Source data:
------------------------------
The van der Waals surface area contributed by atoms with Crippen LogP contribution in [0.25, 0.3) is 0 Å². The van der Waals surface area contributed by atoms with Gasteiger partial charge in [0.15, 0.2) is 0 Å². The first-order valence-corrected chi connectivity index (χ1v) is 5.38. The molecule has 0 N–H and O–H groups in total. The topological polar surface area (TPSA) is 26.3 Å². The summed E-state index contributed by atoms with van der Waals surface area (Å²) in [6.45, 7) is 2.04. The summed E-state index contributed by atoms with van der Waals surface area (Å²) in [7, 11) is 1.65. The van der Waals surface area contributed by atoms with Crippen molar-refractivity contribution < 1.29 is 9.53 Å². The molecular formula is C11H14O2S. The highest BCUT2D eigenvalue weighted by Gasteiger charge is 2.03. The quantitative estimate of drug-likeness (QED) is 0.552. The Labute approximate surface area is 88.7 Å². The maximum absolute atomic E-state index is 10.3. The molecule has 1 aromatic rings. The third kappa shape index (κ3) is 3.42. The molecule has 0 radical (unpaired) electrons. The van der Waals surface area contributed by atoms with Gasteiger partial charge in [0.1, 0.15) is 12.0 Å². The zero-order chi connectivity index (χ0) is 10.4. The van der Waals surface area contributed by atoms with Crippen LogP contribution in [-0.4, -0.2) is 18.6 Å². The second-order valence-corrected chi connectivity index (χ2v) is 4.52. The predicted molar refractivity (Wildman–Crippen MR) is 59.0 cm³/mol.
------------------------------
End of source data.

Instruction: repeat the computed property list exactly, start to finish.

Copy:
The van der Waals surface area contributed by atoms with Crippen LogP contribution in [0.25, 0.3) is 0 Å². The van der Waals surface area contributed by atoms with Gasteiger partial charge in [0.15, 0.2) is 0 Å². The first-order valence-corrected chi connectivity index (χ1v) is 5.38. The molecule has 0 N–H and O–H groups in total. The topological polar surface area (TPSA) is 26.3 Å². The summed E-state index contributed by atoms with van der Waals surface area (Å²) in [6.45, 7) is 2.04. The summed E-state index contributed by atoms with van der Waals surface area (Å²) in [7, 11) is 1.65. The van der Waals surface area contributed by atoms with Crippen molar-refractivity contribution < 1.29 is 9.53 Å². The molecular formula is C11H14O2S. The highest BCUT2D eigenvalue weighted by Gasteiger charge is 2.03. The quantitative estimate of drug-likeness (QED) is 0.552. The Labute approximate surface area is 88.7 Å². The maximum absolute atomic E-state index is 10.3. The molecule has 1 aromatic rings. The third kappa shape index (κ3) is 3.42. The molecule has 0 radical (unpaired) electrons. The van der Waals surface area contributed by atoms with Gasteiger partial charge in [0.1, 0.15) is 12.0 Å². The zero-order chi connectivity index (χ0) is 10.4. The van der Waals surface area contributed by atoms with Crippen LogP contribution in [-0.4, -0.2) is 18.6 Å². The second-order valence-corrected chi connectivity index (χ2v) is 4.52. The predicted molar refractivity (Wildman–Crippen MR) is 59.0 cm³/mol.